One of the hardest things I’ve had to do was to hit the submit button on my application to Spelman because that means leaving home. My mom raised my older sister, younger brother and me by herself. She and I are a tag-team duo.
Growing up, she was hospitalized a lot due to gout in her legs. I had to spend a lot of time with my grandparents, but she’s been my biggest cheerleader. She’s at every parent meeting and all of my after-school events. She wants college for me almost as much as I do.
I’m on edge waiting for a notification letter from Spelman because every time I think about it, the days go by slower and slower and slower. And if I get accepted, my life will change so much.
Spelman is nationally known for preparing intelligent Black women for medical school and I’ve been wanting to go to a historically Black college or university for a while. Atlanta is far away from Houston and I’m scared to be away from my mom, my older sister, and my younger brother, but KIPP has taught me to be open to opportunities that come your way. My next choice schools are Howard and the University of Texas at Austin—in case I decide I don’t want to be too far away from home after all.
I’ve been with KIPP since fifth-grade. I attended Liberation, then transferred to Spirit and graduated in eighth-grade, and then became a part of KIPP Sunnyside High School.
KIPP can be a tough place because your teachers have high expectations for students. And it’s not just about getting into college or taking tests, either. It goes all the way down to everyday homework. If something wasn’t right, I would get points deducted from every assignment if it wasn’t my best—and they knew what my best was or what my potential is. I’m really grateful for that because sometimes students feel that their teachers don’t believe in them. I know at KIPP everybody believes in you.
My favorite teacher has been Mr. Hynes, who teaches AP U.S. history. His lesson plans clicked with me because he presented the material in an energetic manner. I knew what I was doing at all times. Before taking the exam, we took two mock AP exams, and because he prepared us so well, I got a 3, which was the first time I passed an AP exam.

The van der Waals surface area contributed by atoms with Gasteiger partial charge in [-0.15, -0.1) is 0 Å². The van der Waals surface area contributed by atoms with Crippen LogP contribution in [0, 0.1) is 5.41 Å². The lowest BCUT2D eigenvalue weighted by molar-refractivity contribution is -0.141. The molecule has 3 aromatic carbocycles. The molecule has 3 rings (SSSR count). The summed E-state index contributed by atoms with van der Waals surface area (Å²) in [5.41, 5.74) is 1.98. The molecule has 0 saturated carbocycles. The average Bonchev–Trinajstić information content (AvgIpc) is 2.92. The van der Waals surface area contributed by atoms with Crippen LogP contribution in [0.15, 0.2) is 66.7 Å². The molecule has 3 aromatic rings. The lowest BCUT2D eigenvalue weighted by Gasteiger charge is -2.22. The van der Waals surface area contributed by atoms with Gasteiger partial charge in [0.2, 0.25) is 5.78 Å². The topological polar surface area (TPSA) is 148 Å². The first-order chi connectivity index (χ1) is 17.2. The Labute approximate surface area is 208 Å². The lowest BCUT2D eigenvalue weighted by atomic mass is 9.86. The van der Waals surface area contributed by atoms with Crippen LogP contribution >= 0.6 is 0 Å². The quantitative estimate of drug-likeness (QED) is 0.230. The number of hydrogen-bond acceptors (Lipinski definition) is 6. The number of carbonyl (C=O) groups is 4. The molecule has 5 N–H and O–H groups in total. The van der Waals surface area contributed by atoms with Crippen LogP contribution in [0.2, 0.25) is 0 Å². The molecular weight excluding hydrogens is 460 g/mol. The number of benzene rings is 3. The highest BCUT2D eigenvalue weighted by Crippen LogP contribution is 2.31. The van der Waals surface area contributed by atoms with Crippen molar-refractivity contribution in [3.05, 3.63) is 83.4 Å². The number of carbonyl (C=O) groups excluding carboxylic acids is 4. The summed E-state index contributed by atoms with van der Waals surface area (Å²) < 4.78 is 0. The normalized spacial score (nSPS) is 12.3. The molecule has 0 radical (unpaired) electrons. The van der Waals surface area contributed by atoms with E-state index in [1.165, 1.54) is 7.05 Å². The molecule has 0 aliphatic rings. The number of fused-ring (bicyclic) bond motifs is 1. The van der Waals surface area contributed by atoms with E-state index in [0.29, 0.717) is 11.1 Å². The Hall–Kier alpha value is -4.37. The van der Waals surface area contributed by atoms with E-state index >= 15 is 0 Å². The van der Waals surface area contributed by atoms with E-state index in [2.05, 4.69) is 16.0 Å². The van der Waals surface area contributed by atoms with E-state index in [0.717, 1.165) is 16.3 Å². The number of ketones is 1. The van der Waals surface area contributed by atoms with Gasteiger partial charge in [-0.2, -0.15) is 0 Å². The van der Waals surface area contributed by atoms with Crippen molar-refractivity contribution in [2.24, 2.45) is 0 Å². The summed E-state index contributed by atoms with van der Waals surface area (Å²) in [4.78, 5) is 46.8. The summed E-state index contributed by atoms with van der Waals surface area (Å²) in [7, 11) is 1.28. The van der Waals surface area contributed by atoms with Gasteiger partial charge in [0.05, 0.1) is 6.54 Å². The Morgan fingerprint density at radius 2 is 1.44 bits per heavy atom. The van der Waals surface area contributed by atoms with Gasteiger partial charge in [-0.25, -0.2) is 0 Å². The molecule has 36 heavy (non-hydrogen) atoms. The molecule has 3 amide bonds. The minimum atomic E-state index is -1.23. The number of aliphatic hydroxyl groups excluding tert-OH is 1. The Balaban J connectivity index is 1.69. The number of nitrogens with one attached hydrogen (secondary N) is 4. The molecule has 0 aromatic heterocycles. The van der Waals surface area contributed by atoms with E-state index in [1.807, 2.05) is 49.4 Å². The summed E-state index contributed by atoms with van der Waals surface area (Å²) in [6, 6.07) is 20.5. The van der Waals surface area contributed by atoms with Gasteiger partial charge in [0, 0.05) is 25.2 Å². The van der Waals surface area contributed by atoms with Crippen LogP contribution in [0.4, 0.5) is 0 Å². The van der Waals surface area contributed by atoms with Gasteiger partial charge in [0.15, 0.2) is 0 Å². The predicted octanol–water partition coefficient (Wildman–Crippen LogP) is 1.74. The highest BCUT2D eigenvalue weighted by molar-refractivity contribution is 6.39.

However, science is my first love, which is why I want to study medicine. AP physics is tough because I’m not crazy about math. Still, I always want to take the hardest classes I can. I’m also taking calculus, government, literature and composition, and economics—all AP.
I’m also a member of my school’s dance team, Sunnyside Dance Company. There are about 11 or 12 of us and we’re very close-knit and competitive. We perform majorette jazz at games, but we also explore modern, contemporary and lyrical pieces. Although I’ve been on the team for three years, it’s hard to describe. It’s so perfect. I love it so much and would not want to do anything else. The team’s assistant coach, Roneshia Ray, is also my college counselor.
Miss Ray is informative about a whole lot of things. I try to suck as much information out of her as I can before I go because I don’t want to be lost. I ask her what college was like for her and what I need to do in order to make it a good experience for me.
Internalizing all my lessons learned at KIPP is what I’ve tried to do.
Before sixth-grade, I never heard the words ‘grit’ or ‘perseverance,’ I didn’t know what they meant, but with KIPP I found out what they meant and what it meant to live by them. As a scholar, they’ve always told me to put my best foot forward, to turn in something you would want to receive from someone else.
I push hard because I know I can. I give my all in my AP classes and I have a job at Sonic after school. I always strive to earn what is given to me.
KIPP makes sure you have everything that you need to go where you want to go; they’re very supportive. They always look for new opportunities for you, so it’s not a closed-minded organization—it’s very open. They give you a lot of opportunities whether inside or outside of the network. I’d say it’s pretty awesome.